God knows—and we know—that there are plenty of things that we should be worrying about if we really want to make this world a better place. Hunger. Ignorance and the denial of science. Corruption. Discrimination and oppression in all its forms. The list is long.
No matter which community of faith we belong to–and even if we belong to none–we can all agree that being nice to your neighbor is a basic entry requirement if you’ve set your sights on heaven.
But some of God’s “ordained” representatives seem hell-bent on putting up one road-block after another on the highway to heaven. They frivolously “stop and frisk,” based on various forms of faith-profiling.
Malaysia: God by any other name…
It’s a phenomenon that crosses borders. You can count on these viceroys for virtue whether you’re trying to get to heaven from Malaysia or from just about any other place on earth. We are taught to look for the face of God amongst the poor, in prisons, among the hungry and the hunted. To try to hear His voice above the din of our over-abundance. But only too often that voice is drowned out by the gongs and cymbals of those who feel specially anointed to speak for Him.
This past week, I got word that the Selangor lslamic Council (MAIS) in Malaysia is still worrying about who can or cannot refer to God as “Allah.” Apparently they believe non-Muslims cannot and should not.
Not so fast, said the Malaysian Consultative Council of Buddhism, Christianity, Hinduism, Sikhism and Taoism. The Malaysian Federal constitution, a 2009 High Court ruling and the revered former Lord President Salleh Abas, have all affirmed freedom of religion. Here is Lord President Salleh Abas in Che Omar bin Che Soh v PP (1988) 2 MLJ 55 (SC):
“…the intention in making lslam the official religion of the Federation was primarily for ceremonial purposes, for instance to enable prayers to be offered in the lslamic way on official occasions such as the lnstallation of the Yang diPertuan Agong, Merdeka Day and similar occasions. ” The Supreme court went on to say that the law in the country today is secular law.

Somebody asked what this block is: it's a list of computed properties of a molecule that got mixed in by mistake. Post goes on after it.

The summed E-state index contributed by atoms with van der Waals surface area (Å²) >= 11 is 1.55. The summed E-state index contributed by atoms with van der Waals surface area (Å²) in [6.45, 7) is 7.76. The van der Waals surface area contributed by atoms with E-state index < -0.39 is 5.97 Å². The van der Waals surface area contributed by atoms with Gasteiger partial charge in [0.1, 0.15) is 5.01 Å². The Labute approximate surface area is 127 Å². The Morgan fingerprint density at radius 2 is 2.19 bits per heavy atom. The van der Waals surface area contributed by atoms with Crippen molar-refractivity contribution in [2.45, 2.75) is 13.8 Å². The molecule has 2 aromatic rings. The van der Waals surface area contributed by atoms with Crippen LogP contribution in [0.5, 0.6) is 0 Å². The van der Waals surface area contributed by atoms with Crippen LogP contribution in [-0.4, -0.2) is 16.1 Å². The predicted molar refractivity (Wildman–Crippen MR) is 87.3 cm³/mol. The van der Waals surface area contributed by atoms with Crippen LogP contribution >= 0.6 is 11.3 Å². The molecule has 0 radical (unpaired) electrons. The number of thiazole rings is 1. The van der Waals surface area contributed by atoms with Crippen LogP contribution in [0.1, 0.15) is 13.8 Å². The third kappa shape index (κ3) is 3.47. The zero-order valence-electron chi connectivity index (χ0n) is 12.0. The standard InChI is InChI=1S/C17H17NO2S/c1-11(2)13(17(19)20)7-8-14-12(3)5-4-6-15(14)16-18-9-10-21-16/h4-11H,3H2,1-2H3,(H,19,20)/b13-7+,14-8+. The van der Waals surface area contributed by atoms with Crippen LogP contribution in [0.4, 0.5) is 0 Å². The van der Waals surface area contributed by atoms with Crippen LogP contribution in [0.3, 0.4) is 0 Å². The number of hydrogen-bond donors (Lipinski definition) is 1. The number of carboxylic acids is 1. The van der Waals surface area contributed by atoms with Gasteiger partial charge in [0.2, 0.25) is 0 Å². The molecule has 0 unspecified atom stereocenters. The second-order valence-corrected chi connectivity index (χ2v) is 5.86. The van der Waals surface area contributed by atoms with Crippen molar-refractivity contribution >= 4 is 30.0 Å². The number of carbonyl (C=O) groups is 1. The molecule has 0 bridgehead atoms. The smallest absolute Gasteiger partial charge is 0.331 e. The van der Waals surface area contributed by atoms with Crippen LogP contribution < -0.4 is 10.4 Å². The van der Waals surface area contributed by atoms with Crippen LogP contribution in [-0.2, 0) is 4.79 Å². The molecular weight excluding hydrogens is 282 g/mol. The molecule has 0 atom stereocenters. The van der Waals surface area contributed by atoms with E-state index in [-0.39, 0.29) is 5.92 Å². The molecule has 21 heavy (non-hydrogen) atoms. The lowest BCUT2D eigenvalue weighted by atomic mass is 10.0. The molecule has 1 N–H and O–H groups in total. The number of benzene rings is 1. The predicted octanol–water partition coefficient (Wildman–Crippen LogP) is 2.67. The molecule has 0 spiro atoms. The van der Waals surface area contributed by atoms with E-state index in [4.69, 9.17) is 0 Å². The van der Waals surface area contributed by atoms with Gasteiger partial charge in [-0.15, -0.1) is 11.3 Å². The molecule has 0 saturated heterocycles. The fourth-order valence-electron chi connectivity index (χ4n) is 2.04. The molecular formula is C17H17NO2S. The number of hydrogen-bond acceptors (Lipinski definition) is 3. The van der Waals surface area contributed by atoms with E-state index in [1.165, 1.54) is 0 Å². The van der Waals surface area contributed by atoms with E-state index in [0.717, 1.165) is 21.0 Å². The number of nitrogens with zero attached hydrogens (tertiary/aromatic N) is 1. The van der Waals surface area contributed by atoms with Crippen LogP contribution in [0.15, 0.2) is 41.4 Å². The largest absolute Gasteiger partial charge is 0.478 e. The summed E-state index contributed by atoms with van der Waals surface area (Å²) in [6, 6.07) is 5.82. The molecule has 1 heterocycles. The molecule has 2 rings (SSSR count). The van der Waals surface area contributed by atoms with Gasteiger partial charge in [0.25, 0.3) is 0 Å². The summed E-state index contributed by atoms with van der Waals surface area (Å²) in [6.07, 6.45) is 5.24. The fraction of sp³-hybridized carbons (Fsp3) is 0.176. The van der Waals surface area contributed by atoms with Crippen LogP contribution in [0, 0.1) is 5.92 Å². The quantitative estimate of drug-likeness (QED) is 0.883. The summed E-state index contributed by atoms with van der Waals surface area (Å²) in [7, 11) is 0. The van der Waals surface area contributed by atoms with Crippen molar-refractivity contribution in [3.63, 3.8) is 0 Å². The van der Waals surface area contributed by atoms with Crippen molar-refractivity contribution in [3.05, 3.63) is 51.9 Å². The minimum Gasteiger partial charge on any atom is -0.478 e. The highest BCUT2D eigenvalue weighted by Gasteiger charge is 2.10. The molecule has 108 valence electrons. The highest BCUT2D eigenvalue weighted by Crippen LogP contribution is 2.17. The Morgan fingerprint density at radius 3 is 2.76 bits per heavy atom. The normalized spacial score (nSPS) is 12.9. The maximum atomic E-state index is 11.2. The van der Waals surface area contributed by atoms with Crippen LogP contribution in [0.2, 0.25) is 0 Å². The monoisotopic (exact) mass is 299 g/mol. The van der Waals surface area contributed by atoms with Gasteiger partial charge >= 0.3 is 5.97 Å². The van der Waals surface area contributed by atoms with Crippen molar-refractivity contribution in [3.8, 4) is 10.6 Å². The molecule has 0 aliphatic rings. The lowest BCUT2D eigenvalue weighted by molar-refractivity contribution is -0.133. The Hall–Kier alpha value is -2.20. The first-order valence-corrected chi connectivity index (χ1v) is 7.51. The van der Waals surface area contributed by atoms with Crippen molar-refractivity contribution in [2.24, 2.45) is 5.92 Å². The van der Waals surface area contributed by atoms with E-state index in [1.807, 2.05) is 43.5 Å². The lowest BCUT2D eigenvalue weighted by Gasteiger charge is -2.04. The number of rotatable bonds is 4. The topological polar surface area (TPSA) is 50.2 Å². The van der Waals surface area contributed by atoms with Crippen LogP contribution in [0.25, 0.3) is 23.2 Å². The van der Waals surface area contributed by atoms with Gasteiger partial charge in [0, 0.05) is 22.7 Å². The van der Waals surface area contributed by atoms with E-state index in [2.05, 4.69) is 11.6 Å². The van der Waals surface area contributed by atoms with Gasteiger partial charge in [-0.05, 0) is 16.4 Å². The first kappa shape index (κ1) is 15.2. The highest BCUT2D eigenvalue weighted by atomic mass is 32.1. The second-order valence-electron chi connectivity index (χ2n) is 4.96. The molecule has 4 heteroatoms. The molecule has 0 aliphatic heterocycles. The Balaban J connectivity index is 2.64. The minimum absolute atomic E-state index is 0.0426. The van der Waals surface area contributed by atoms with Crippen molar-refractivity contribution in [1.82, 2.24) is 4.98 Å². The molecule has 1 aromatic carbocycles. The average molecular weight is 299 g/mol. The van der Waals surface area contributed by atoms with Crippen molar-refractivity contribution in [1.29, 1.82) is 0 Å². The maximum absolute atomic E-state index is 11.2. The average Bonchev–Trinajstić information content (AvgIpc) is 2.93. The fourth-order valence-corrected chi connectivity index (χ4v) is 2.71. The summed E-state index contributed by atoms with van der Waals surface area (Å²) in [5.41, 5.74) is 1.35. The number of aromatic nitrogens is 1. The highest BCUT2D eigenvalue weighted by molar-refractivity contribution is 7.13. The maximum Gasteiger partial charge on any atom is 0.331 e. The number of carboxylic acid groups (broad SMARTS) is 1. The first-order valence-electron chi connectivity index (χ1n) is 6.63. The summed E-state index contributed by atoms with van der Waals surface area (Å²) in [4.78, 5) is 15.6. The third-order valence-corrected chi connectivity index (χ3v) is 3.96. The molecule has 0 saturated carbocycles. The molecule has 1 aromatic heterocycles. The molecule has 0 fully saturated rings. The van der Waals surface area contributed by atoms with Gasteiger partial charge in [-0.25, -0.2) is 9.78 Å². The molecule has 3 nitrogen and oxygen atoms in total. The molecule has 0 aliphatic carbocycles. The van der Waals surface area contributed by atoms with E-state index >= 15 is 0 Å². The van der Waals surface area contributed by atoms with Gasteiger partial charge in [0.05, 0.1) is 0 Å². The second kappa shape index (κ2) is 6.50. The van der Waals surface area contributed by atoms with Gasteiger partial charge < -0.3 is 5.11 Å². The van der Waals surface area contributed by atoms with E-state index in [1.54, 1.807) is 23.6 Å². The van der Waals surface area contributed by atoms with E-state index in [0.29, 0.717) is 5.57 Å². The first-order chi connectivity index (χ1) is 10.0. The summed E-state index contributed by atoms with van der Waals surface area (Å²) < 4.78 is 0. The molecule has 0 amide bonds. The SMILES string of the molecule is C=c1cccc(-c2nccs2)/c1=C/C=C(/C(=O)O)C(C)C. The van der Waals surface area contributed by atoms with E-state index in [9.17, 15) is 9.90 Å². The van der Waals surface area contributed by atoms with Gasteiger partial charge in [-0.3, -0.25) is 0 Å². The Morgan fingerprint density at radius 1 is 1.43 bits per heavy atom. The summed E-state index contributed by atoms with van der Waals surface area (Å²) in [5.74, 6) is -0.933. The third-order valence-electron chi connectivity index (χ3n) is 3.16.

And in December 2009, State provisions forbidding the use of certain words by non-Muslims was found to be clearly unconstitutional by the High Court in Malaysia.
Contraception –More Troubling than Crimes Against Children?
Meanwhile in the US we are dealt the spectacle of the US Catholic Bishops still holding out on fully embracing Obamacare. They want to better understand who really pays for that most grievous sin of contraception. Apparently the Bishops have an abundance of zeal in trying to make sure that women do not sin. Would they had been as zealous in establishing accountability within their own ranks for the scandalous cover up and perpetuation of crimes against children.
Interfaith Solidarity A Problem?
Also, the media reported this week that a Lutheran pastor felt compelled to apologize for appearing to worship with people of other faiths. Pastor Rob Morris of Christ the King Church in Newtown had participated in an interfaith vigil after the Sandy Hook Elementary School massacre.
The concern from his church leaders was that in doing so, he might have risked diluting the Lutheran Church’s “core convictions about the uniqueness of Christ.” The media reports appear to have glossed over the nuances of a complex position in which the different parties went to great pains to be mutually respectful. But in these troubled times shouldn’t the appearance of ecumenical unity be something we welcome, not criticize lest it diminish the uniqueness of each believer’s understanding of ‘how we get to heaven?”
I believe heaven has pretty much an open admissions policy.
If it didn’t, too many of us would be in big trouble. Let’s ease up on the visitations and excommunications, the secrecy and demands for public repentance, the double standards and the double speak, the hypocrisy—yes, especially the hypocrisy.
If the hunt for sinners is so irresistible to those in power, here’s a suggestion: pick up a mirror. Perhaps the President of the Lutheran Church-Missouri Synod, the Rev. Dr. Matthew Harrison, shows us how we might begin to do that with his heartfelt mea culpa and plea for grace and unity.